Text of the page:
The truth is if we truly want Nigeria to get on the path of becoming better, then it is likely that the most appropriate solution is also the most painful one. Painful in that some people will have to accept to lose their jobs (mostly civil servants) and seek alternative means of employment that adds value, others will need to go to jail but more importantly many will need to give up some of their inadequate earnings in form of taxes to fund government. Leadership is extremely important on the journey Nigeria is about to embark on from May 29 but as a result of the sacrifices, individual and collective that need to be made, followership will be equally as important.

No shortcut can be taken by Nigeria if we are to fulfil our potential and deliver on democracy. Politics and policies based on sentiments, religious or ethnic, should have no place in our discourse. Our ideology has got to be clear, strategic and precise. In fact, any party that has no clear and strategic ideology on how to move Nigeria forward should henceforth never be accepted at the political table or consciousness.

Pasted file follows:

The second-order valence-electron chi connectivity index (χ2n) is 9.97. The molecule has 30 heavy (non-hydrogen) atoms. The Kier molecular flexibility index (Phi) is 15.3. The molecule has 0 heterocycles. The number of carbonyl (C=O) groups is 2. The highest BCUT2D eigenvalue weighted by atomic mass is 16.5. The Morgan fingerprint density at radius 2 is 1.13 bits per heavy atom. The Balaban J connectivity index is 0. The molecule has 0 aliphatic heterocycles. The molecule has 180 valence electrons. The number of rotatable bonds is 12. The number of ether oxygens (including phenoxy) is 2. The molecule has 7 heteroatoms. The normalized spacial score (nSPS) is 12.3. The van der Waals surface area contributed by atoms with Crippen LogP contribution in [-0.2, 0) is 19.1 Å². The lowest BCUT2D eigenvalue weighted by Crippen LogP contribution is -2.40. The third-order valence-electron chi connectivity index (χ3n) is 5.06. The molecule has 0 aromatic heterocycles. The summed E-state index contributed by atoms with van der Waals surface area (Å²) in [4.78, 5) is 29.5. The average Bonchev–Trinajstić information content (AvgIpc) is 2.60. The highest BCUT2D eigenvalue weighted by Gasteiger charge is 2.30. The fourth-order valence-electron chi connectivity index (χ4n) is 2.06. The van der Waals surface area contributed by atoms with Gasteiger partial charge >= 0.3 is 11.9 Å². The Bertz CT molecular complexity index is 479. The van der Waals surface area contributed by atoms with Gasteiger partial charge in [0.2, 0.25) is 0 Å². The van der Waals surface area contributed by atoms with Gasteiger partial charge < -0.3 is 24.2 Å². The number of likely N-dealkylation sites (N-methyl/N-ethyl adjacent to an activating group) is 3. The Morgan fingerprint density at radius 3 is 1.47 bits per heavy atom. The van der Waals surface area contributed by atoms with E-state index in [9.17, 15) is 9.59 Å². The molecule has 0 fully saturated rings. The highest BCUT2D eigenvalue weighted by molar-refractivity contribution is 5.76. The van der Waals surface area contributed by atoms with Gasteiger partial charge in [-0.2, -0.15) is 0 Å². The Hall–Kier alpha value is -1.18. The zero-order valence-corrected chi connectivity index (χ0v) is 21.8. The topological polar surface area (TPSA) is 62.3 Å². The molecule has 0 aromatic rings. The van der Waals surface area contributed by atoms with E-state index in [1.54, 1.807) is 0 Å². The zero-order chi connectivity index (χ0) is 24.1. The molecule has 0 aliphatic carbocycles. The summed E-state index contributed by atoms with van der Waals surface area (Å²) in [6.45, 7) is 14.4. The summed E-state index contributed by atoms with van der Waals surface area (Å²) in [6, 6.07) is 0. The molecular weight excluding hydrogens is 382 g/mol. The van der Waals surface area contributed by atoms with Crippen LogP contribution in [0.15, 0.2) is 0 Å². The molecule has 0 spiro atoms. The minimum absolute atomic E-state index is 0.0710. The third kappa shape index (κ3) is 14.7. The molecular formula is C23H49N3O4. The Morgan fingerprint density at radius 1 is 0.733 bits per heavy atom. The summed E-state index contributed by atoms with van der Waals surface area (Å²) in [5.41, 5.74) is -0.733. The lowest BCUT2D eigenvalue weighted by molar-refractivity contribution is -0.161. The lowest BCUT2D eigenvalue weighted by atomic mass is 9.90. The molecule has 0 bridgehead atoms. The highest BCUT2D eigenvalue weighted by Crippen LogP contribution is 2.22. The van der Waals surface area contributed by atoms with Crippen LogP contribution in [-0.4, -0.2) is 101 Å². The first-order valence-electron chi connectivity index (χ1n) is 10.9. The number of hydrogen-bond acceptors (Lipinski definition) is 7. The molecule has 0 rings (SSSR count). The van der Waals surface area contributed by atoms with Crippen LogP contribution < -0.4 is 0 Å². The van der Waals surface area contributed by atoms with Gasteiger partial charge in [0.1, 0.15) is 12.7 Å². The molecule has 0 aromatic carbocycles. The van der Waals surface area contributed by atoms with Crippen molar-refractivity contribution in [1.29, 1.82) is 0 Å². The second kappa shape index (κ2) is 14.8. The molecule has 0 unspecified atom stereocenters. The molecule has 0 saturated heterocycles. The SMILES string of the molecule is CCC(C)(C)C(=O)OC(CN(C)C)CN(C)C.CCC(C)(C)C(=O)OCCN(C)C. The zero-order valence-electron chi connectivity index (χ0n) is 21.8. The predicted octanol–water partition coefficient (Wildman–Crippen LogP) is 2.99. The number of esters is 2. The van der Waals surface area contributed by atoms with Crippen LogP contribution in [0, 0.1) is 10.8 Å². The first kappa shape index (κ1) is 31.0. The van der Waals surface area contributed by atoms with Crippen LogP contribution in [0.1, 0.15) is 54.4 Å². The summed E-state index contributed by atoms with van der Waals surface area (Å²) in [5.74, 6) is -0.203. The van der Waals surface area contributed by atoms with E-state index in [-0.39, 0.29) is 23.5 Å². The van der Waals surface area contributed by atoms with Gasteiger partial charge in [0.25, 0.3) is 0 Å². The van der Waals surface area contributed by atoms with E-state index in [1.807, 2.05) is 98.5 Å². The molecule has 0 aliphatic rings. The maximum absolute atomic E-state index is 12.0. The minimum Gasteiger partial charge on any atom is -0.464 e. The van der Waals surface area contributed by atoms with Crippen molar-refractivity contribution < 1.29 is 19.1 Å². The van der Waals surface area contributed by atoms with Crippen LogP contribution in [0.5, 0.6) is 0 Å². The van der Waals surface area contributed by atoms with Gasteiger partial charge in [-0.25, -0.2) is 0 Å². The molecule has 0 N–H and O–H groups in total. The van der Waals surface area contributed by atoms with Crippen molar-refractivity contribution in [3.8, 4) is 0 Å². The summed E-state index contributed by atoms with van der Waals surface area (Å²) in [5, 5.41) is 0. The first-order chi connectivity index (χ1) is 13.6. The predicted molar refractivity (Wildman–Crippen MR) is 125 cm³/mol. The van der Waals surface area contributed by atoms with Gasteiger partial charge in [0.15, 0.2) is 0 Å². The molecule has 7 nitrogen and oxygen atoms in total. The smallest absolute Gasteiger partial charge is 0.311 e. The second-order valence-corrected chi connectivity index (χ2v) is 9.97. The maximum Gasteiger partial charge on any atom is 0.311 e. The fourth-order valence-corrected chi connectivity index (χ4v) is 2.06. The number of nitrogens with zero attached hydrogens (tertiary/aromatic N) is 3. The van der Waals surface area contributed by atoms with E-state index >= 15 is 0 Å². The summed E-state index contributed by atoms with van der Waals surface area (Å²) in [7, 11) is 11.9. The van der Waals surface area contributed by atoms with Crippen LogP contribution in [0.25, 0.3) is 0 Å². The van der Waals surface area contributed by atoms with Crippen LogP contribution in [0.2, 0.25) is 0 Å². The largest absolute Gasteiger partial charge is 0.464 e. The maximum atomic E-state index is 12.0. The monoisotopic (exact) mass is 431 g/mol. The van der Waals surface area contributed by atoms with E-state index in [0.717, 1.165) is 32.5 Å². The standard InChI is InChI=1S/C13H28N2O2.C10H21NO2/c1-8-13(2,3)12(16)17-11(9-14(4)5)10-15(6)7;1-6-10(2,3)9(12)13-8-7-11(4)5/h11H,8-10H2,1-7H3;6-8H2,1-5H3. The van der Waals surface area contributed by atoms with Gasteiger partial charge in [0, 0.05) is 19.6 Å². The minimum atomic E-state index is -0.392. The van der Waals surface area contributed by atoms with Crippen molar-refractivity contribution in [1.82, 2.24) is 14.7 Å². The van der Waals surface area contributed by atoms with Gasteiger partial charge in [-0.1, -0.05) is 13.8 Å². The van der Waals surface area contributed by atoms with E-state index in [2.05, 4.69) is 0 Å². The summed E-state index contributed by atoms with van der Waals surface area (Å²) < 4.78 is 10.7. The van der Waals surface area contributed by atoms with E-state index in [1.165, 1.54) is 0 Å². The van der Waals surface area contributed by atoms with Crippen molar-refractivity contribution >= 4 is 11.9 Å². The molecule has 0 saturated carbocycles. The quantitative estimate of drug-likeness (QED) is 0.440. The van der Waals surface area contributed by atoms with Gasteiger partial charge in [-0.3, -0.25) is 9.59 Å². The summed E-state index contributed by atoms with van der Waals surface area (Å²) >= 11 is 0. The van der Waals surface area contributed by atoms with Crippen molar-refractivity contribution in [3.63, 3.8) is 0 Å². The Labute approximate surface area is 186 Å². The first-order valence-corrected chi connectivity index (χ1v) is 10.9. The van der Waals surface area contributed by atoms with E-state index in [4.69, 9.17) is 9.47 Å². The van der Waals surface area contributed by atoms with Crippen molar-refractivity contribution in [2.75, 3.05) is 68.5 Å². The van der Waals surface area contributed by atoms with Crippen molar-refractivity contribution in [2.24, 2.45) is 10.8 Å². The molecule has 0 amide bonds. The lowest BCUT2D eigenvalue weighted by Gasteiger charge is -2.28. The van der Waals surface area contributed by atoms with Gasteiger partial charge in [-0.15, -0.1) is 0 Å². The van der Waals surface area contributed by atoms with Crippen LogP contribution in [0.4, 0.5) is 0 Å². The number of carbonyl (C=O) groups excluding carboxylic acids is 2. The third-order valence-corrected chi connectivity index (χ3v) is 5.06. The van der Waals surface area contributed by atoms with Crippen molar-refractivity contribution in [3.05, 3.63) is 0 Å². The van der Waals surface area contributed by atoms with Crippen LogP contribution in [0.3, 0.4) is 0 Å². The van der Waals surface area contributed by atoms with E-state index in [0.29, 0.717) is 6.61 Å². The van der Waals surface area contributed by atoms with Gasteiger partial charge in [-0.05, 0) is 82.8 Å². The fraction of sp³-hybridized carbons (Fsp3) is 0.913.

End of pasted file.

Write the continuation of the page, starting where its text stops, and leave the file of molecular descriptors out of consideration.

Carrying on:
There’s a lot wrong in Nigeria, and a lot wrong with Nigerians. We seem to get too easily distracted by the mundane e.g. President-elect Buhari shaking the hands of Mrs Oshiomole. Surely, there are far more important socio-economic issues to discuss and lose decorum on than who the President-elect chooses to shake? We far too often expect more from others than we expect of ourselves. We are too quick in moving the ‘goal post’ when a person of interest is concerned. The value of our truth and objectivity far too often depends on how far removed we are from the ‘accused’. On to more important issues…